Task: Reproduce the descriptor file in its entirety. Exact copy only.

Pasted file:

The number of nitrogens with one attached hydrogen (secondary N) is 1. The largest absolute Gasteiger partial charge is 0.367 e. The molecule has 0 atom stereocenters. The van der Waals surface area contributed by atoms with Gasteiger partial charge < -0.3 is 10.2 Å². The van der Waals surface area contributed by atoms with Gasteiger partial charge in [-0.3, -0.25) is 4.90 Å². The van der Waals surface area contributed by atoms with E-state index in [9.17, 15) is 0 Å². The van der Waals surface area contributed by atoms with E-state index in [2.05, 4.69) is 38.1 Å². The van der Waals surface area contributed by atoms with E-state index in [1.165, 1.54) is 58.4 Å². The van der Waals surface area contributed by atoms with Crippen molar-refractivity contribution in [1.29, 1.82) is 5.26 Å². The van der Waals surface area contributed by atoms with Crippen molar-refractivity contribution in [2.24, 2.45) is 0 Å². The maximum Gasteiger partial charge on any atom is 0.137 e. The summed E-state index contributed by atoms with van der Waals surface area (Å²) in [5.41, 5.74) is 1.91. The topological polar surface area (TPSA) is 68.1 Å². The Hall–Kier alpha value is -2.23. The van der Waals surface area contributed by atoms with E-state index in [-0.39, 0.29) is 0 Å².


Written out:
The number of nitrogens with one attached hydrogen (secondary N) is 1. The largest absolute Gasteiger partial charge is 0.367 e. The molecule has 0 atom stereocenters. The van der Waals surface area contributed by atoms with Gasteiger partial charge < -0.3 is 10.2 Å². The van der Waals surface area contributed by atoms with Gasteiger partial charge in [-0.3, -0.25) is 4.90 Å². The van der Waals surface area contributed by atoms with E-state index in [9.17, 15) is 0 Å². The van der Waals surface area contributed by atoms with E-state index in [2.05, 4.69) is 38.1 Å². The van der Waals surface area contributed by atoms with E-state index in [1.165, 1.54) is 58.4 Å². The van der Waals surface area contributed by atoms with Crippen molar-refractivity contribution in [1.29, 1.82) is 5.26 Å². The van der Waals surface area contributed by atoms with Crippen molar-refractivity contribution in [2.24, 2.45) is 0 Å². The maximum Gasteiger partial charge on any atom is 0.137 e. The summed E-state index contributed by atoms with van der Waals surface area (Å²) in [5.41, 5.74) is 1.91. The topological polar surface area (TPSA) is 68.1 Å². The Hall–Kier alpha value is -2.23. The van der Waals surface area contributed by atoms with E-state index in [-0.39, 0.29) is 0 Å².